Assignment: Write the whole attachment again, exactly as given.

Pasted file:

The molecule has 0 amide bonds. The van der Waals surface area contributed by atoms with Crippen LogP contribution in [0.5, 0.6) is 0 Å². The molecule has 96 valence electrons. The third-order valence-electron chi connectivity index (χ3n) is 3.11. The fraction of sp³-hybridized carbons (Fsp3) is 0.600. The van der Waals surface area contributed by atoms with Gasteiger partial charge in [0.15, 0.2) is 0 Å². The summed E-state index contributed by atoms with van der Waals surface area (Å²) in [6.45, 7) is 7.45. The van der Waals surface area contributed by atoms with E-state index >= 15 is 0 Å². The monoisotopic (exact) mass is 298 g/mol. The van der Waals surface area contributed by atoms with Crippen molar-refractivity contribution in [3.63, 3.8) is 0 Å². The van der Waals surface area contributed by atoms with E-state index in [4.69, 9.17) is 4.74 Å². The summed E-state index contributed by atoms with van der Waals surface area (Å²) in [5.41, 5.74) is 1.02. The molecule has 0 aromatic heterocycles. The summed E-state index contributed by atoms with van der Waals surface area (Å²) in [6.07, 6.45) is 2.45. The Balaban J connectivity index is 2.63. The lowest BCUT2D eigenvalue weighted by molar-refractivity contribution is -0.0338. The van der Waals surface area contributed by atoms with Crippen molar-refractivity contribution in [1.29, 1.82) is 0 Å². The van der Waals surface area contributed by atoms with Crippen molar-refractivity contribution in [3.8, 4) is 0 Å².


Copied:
The molecule has 0 amide bonds. The van der Waals surface area contributed by atoms with Crippen LogP contribution in [0.5, 0.6) is 0 Å². The molecule has 96 valence electrons. The third-order valence-electron chi connectivity index (χ3n) is 3.11. The fraction of sp³-hybridized carbons (Fsp3) is 0.600. The van der Waals surface area contributed by atoms with Gasteiger partial charge in [0.15, 0.2) is 0 Å². The summed E-state index contributed by atoms with van der Waals surface area (Å²) in [6.45, 7) is 7.45. The van der Waals surface area contributed by atoms with E-state index >= 15 is 0 Å². The monoisotopic (exact) mass is 298 g/mol. The van der Waals surface area contributed by atoms with Crippen molar-refractivity contribution in [3.63, 3.8) is 0 Å². The van der Waals surface area contributed by atoms with E-state index in [4.69, 9.17) is 4.74 Å². The summed E-state index contributed by atoms with van der Waals surface area (Å²) in [5.41, 5.74) is 1.02. The molecule has 0 aromatic heterocycles. The summed E-state index contributed by atoms with van der Waals surface area (Å²) in [6.07, 6.45) is 2.45. The Balaban J connectivity index is 2.63. The lowest BCUT2D eigenvalue weighted by molar-refractivity contribution is -0.0338. The van der Waals surface area contributed by atoms with Crippen molar-refractivity contribution in [1.29, 1.82) is 0 Å². The van der Waals surface area contributed by atoms with Crippen molar-refractivity contribution in [3.8, 4) is 0 Å².